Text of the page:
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Lawsuit: KU Medical Center fired employee who reported discriminatory hiring practices

Top 5 workplace violations, according to OSHA

The Occupational Safety and Health Administration (OSHA) cited 31,643 workplace violations nationwide between September 2017 and October 2018. Here are the top 5 standards that were violated and the parts of those standards that were cited the most.
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The Occupational Safety and Health Administration (OSHA) cited 31,643 workplace violations nationwide between September 2017 and October 2018. Here are the top 5 standards that were violated and the parts of those standards that were cited the most.

The Equal Employment Opportunity Commission, EEOC, is suing the University of Kansas after it says an employee was fired in retaliation for reporting discriminatory hiring practices to management.

The suit, filed in federal district court for Kansas on Friday, alleges age discrimination in hiring practices within the information resources department at the University of Kansas Medical Center, KUMC.

KUMC said it couldn’t comment on pending litigation but spokesperson Kay Hawes provided this statement:

“The University of Kansas Medical Center is committed to the inclusion of all members of our campus community and takes very seriously its responsibility to prevent and eliminate discrimination. The university strives to foster an environment where its employees feel comfortable and are protected when speaking up and reporting complaints of discrimination.”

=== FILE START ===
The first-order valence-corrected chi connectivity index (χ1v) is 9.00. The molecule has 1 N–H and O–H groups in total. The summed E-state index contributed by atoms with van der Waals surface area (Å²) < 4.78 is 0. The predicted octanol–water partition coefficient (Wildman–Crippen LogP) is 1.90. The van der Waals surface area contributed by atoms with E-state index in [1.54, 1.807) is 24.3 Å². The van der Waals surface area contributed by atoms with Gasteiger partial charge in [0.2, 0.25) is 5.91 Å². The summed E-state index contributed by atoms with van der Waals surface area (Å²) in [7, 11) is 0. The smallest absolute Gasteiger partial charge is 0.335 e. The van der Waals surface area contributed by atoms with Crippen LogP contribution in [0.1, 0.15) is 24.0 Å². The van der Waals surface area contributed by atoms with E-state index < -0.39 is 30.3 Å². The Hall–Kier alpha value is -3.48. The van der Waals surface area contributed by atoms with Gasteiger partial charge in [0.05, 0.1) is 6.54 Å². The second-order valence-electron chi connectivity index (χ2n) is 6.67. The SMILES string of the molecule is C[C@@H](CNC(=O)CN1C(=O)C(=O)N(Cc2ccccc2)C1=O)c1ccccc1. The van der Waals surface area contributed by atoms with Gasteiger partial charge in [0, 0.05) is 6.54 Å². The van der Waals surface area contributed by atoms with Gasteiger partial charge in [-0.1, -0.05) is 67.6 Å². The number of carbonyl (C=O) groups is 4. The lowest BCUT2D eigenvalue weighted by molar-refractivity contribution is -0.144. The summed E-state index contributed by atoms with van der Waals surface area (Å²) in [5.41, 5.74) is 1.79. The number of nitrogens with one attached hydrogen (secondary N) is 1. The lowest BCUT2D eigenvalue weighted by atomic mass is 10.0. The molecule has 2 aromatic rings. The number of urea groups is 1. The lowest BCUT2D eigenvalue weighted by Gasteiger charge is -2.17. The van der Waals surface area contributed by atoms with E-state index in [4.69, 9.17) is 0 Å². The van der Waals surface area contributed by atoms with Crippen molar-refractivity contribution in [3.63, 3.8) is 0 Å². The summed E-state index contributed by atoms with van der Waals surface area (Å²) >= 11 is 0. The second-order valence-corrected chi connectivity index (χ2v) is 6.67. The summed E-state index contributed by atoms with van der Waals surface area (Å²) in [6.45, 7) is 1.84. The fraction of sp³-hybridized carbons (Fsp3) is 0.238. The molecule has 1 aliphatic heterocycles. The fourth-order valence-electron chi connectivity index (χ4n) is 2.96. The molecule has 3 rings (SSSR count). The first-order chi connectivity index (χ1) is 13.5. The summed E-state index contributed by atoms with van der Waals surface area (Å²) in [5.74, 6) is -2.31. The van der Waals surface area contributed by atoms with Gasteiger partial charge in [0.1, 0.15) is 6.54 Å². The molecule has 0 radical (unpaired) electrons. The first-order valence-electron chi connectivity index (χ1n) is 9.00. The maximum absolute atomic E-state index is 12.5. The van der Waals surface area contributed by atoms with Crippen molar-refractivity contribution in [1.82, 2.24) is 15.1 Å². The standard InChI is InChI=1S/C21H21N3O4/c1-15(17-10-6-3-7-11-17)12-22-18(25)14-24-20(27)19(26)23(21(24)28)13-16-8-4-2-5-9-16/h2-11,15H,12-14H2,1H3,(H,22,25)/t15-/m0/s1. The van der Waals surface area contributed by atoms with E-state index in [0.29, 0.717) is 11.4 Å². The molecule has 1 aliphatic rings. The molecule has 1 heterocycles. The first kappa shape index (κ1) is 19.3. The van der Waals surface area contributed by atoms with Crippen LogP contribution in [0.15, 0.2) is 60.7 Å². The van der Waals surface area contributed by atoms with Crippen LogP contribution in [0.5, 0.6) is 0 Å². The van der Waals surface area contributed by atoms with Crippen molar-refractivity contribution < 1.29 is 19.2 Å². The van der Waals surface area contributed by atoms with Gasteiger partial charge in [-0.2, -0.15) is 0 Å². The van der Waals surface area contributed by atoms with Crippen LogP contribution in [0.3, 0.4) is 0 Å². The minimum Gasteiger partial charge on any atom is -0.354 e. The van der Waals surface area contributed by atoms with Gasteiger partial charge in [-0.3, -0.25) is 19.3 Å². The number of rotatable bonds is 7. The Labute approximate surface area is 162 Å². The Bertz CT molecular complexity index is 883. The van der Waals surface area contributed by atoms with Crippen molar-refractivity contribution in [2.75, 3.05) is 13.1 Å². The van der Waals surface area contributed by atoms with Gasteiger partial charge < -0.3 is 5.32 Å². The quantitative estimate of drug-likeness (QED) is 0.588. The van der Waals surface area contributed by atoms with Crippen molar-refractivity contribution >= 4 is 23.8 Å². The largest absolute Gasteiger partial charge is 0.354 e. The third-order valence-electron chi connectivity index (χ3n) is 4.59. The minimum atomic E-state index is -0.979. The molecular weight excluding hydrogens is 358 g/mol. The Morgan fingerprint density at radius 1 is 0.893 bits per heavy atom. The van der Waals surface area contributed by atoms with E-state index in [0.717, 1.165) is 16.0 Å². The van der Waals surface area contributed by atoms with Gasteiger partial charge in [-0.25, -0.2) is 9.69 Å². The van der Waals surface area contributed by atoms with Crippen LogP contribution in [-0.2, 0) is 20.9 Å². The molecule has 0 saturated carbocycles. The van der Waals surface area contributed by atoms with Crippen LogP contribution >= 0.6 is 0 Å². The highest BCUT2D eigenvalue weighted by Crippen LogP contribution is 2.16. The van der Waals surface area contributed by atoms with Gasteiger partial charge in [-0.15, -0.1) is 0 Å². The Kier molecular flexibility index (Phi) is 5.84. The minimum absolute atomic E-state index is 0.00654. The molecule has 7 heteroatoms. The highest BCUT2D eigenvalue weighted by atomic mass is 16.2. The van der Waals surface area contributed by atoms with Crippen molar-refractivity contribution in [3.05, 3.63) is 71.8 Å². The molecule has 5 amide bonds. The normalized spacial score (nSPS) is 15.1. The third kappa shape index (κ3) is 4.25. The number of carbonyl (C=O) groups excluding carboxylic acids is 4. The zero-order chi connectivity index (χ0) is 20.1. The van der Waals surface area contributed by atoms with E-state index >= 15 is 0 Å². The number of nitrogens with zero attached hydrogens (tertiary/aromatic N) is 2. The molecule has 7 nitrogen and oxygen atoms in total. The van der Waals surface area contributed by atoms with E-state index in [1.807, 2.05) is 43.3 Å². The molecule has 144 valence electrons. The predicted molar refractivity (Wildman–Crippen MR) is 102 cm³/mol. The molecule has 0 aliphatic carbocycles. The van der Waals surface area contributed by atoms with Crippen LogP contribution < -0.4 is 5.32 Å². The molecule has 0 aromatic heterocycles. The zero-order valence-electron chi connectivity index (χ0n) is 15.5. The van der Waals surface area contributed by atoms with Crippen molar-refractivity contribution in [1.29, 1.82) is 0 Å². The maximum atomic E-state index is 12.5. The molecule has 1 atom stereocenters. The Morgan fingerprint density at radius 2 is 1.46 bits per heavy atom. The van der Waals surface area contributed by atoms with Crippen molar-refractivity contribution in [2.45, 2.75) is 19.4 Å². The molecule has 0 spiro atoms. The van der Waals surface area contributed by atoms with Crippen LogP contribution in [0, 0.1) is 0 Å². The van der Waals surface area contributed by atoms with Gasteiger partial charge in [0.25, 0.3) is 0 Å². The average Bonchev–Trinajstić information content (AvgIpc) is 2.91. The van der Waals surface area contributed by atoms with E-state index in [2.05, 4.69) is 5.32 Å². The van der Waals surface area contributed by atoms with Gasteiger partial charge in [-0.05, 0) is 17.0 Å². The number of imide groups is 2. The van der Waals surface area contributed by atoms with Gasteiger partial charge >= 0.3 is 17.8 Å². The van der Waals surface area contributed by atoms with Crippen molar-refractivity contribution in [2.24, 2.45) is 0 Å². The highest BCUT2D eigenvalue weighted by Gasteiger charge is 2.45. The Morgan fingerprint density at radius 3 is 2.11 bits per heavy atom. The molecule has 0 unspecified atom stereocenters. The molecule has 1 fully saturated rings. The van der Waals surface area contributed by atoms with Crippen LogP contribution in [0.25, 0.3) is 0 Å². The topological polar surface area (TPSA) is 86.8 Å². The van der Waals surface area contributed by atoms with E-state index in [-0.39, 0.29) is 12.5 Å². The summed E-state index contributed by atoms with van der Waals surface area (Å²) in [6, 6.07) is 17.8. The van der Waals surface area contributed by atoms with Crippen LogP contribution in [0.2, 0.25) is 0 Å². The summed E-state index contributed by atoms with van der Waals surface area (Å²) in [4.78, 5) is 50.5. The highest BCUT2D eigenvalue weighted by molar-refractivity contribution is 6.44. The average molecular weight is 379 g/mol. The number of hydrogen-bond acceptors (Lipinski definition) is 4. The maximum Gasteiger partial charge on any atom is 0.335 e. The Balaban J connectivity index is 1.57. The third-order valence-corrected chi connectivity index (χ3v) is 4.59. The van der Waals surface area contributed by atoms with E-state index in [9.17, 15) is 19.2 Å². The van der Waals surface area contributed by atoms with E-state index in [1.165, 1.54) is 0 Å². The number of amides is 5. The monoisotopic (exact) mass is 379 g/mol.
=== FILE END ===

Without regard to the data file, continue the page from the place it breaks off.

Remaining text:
According to the suit, in 2014 the associate vice chancellor for information resources at the University of Kansas Medical Center told managers and directors in his department to primarily hire millennial and young people for open positions.

Jeffrey Thomas, an assistant associate director in the department, reported those statements to the higher administration after a colleague told him she had been unable to hire a woman because she was 60 years old, the lawsuit said.

He reported those concerns again to human resources the next month.

After sending his report, the lawsuit said, managers received an email regarding reorganization of the department that changed who Thomas would report to.

The next week, however, Harmelink told Thomas his position was being eliminated, according to the suit.

The EEOC is seeking liquidated damages, an order preventing future retaliation and monetary relief for Thomas.

“Hiring discrimination is one of the most difficult types of employment discrimination to identify because applicants almost never know the reason they were not selected for a job,” said Andrea G. Baran, the EEOC’s regional attorney in St. Louis, in a statement. “Individuals like Mr. Thomas should be com­mended – and protected from retaliation – for standing up against discriminatory hiring practices.”

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Katie Bernard covers Kansas crime, cops and courts for the Kansas City Star. She joined the Star in May of 2019. Katie studied journalism and political science at the University of Kansas.
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